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FINANCIAL CHRONICLE™ » EXPERT CHRONICLE™ » Discounted Cash Flow — How Much is A Stock Really Worth?

Discounted Cash Flow — How Much is A Stock Really Worth?

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sriranga

sriranga
Co-Admin

The main idea behind a Discounted Cash Flow model is relatively simple — a stock's worth is equal to the present value of all its estimated future cash flows. This estimate is also called the "intrinsic value" of the company — its true, internal value.

If the stock is trading for less than its intrinsic value, you have a bargain!

The Discounted Cash Flow model can get pretty complex once you bake in several additional variables to predict future cash flows. We use the simpler version of this model to calculate intrinsic values and make our stock purchasing decisions.

If this sounds like a mouthful of financial talk, don't sweat it. We're going to break it down into its elements....

Estimating future free cash flows
Free cash flow is the cash a company has left over after spending the money necessary to keep it growing at its current rate. In other words,

Free Cash Flow = Operating Cash Flow - Capital Expenditures
To project free cash flow, we need to have an idea of how the company is going to grow — in terms of sales, earnings, expenditures. Studying the financial statements of the company for the past several years and our own understanding of how the company works should give us an idea of these numbers — our best guess.

Discounting future free cash flows
What are these future cash flows worth today? A dollar today is worth more than a dollar ten years from now. Hence, we have to "discount" these future cash flows to their present value(PV). The formula to calculate this is:

PV of CF at year N = CF at year N / (1+R)^N, where
CF = cash flow
R = discount rate
N = number of years in the future

The discount rate is also called the Cost of Capital. It's really the interest rate the company would have to pay if it were to raise capital from investors. The rate is dictated by risk — a stable, predictable company will have a low cost of capital, while a risky company with unpredictable cash flows will have a higher cost of capital.

Perpetuity Value
How many years in the future do we calculate free cash flows? Usually, we stop after a certain number of years — typically 10. Beyond that, we just lump all future cash flows into a number called "perpetuity value". The formula is:

Perpetuity Value = [CFn x (1+ g) ] / (R - g), where
CFn = cash flow in the last individual year estimated (usually yr. 10)
g = long-term growth rate — typically estimated at 3%
R = discount rate

This perpetuity value has to be discounted to its PV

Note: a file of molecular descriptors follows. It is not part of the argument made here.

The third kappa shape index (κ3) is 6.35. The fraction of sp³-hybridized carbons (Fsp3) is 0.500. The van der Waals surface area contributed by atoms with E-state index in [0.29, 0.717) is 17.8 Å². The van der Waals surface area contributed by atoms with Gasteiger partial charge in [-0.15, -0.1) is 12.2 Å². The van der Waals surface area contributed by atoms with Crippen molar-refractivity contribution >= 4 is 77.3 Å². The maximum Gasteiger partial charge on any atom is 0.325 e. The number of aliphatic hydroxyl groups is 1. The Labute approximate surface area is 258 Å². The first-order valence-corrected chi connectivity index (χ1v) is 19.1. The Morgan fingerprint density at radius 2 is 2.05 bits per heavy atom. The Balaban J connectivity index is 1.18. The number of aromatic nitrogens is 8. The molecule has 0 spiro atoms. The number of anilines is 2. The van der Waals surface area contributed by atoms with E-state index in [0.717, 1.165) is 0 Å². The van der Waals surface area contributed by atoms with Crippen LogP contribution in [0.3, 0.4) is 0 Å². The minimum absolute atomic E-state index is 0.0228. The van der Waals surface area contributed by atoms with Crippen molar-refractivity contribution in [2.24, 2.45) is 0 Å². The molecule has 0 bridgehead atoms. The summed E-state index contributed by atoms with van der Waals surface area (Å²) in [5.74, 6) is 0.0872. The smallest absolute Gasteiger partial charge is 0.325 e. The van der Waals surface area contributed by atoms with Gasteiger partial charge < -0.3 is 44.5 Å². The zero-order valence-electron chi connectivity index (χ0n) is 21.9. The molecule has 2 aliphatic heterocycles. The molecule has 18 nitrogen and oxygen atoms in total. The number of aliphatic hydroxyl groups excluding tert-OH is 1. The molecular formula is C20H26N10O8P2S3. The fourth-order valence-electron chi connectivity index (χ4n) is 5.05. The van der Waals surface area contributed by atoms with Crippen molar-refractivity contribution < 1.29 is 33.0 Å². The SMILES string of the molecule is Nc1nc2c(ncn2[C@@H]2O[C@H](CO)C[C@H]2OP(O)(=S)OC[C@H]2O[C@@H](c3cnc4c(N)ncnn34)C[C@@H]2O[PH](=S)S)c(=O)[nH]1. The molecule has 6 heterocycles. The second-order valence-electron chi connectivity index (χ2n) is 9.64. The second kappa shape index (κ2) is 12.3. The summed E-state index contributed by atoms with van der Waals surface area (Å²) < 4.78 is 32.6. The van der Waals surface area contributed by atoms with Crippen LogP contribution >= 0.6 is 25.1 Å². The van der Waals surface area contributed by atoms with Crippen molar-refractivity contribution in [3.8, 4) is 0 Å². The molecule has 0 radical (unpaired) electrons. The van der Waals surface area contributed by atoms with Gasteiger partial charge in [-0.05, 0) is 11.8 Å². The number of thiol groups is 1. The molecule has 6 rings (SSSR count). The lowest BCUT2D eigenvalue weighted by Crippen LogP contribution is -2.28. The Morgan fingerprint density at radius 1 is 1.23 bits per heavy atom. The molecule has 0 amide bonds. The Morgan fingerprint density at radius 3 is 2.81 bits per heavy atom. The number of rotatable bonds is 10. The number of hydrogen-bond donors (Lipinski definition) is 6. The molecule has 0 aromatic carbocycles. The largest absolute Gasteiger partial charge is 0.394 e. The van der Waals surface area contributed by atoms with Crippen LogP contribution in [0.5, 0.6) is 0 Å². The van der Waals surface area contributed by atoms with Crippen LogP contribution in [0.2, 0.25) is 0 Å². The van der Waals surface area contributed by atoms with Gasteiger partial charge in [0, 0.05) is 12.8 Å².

PV of perpetuity value = (perpetuity value)/(1+R)^N, where
R = discount rate
N = number of years in the future

Adding it all up
Adding the discounted projections of free cash flow for the time period we chose (10 yrs.) and the discounted perpetuity value, we arrive at the "intrinsic value" of the company. Divide this by the number of outstanding shares, and ... voilà... we have an estimate of the stock price!

An Example

Let's look at an example to illustrate the Discounted Cash Flow model. We'll go back to our fictitious Smart Widget company that we started some time ago.

Here's a snap-shot of the Cash Flow Statement for the last four years ....

Discounted Cash Flow — How Much is A Stock Really Worth? Smart_12

Subtracting capital expenditures from operating cash flow (cash from operating activities) gives us free cash flow for each year.

Let's go through each step in the model ....

Estimating future free cash flows (FCF):
We need to figure out how much we think the FCF for Smart Widgets Inc. will grow each year for the next ten years.

For the most recent year, FCF grew from $29 to $40.1 million — a 38% growth. Two years ago we actually had negative FCF. Going back three years, the number grew from $6.19 to $40.1 million — an annual compounded growth of 86%.

Okay, so we have FCF growth numbers bouncing all over the map here. One thing to note .... as FCF values increase, it's going to be hard to grow them. So we need a conservative number for growth — a number that will represent constant growth every year for the next 10 years. Let's go with 15% ... fairly conservative, and given our overall knowledge of the business, very doable.

Discounting future free cash flows:
First, we have to estimate a discount rate, or cost of capital. Since Smart Widgets Inc. is relatively new and growing, the cost of capital will be on the higher side. Let's go with 12%. (For well-established, low-risk companies, it's traditional to go with 8-9% discount rates. Warren Buffett is said to use the coupon on U.S. Treasury Bonds as his discount rate.)